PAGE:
Austria provided in the 18th century for Franz Joseph Haydn lasted only 29 years.) But critics have often said that after Ellington’s "greatest period," 1940–42, there was a falling off, that he exceeded the limits of his talent in his later, more extended compositions. Crouch, a New York writer and critic, begs to differ.
Ellington wrote and recorded hundreds of compositions and arrangements between 1924 and 1973, and, Crouch argues, they "make the case for their creator as the most protean of American geniuses," whose achievements in music rival those, in other media, of Herman Melville, Ernest Hemingway, Fred Astaire, and Frank Lloyd Wright.
Like Bach and Handel, Crouch says, Ellington "was an inveterate recycler." He extended earlier brief melodies, written in the 78-rpm era, into 15-minute masterpieces such as "Tattooed Bride" (1948). His earlier "tonal portraits" of uptown New York—including "Echoes of Harlem," "Harmony in Harlem," and "Harlem Speaks"—evolved into the 14-minute "Harlem" (1950), which was his favorite longer work. "It is one of Ellington’s most thorough and masterly explorations of blues harmony," Crouch says.
"It is true," the author admits, "that the early ’40s were a kind of golden period for the Ellington Orchestra. In 1939, Ellington had brought the marvelous composing talent of Billy Strayhorn into the organization and was soon rewarded with Strayhorn’s ‘Take the A Train.’ " About the same time, bassist Jimmy Blanton and tenor saxophonist Ben Webster joined the Ellington organization and were prominently featured in such classics as "Jack the Bear" and "Cotton Tail."
But Ellington’s sensibility was always the determining one—"which is why the music maintained its identity through so many changes in the players, no matter how strong their individual personalities," Crouch points out. The Afro-Hispanic and exotic rhythms from around the world that Ellington explored in such Blanton-Webster classics as "Conga Brava" and "The Flaming Sword" were "the basis for such greater works in the ’60s and ’70s as "Afro-Bossa," "The Far East Suite," and "The Togo Brava Suite." Ellington also brought "new authority and depth" in his later years to his arrangement of popular songs, Crouch says.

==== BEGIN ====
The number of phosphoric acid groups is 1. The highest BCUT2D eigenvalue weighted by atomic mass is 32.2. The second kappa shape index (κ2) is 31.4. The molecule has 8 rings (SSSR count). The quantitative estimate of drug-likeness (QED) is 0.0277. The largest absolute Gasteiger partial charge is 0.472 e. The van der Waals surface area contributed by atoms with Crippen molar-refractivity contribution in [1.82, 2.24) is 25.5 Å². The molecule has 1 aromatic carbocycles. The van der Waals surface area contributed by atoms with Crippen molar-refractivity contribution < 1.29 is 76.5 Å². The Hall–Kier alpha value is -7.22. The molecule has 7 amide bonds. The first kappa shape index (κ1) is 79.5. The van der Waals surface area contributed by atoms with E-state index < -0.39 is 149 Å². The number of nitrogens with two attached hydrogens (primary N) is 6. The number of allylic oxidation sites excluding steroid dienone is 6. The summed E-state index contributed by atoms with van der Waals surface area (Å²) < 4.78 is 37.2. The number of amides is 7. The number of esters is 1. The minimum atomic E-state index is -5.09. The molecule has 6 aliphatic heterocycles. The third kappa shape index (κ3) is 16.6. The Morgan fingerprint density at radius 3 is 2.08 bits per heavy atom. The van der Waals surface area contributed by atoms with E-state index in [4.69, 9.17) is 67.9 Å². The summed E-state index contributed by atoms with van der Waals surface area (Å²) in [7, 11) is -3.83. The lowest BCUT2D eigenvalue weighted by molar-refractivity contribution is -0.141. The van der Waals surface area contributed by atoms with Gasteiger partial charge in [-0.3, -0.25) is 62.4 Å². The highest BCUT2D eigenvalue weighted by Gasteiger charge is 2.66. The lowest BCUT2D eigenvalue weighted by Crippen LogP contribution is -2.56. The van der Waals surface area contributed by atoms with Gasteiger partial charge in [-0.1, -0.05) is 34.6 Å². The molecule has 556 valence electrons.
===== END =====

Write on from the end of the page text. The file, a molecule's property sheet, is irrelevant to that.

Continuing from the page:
The finest European concert musicians are expected to get better with middle age, Crouch says, but jazz musicians are supposed to decline after they leave youth behind. "In fact," he maintains, "Ellington’s greatest band existed not in the ‘40s but between 1956 and 1968.... Beginning in the middle ’50s, what he got from Johnny Hodges, Paul Gonsalves, Harry Carney, Lawrence Brown, Ray Nance, Cootie Williams, Russell Procope, Jimmy Hamilton, and the others could only have been achieved by men who had lived beyond 40 or 50." By then, they had developed a matchless intimacy with their horns, and had experienced most of the joys and sorrows of life. "It’s all in their playing," he says.
China’s Slaughter of Innocents
A Survey of Recent Articles
This baby girl...is now 100 days old.... She is in good health and has never suffered any illness. Due to the current political situation and heavy pressures that are too difficult to explain, we, who were her parents for these first days, cannot continue taking care of her. We can only hope that in this world there is a kind-hearted person who will care for her. Thank you.—In regret and shame, your father and mother.
—A note left with an infant born in 1992 and abandoned in China’s Hunan Province
In the past few years, the coercive and deny. The policy has met with widespread inhumane nature of China’s population resistance in China, especially from peasant control policy has become impossible to women, who, despite the threat of heavy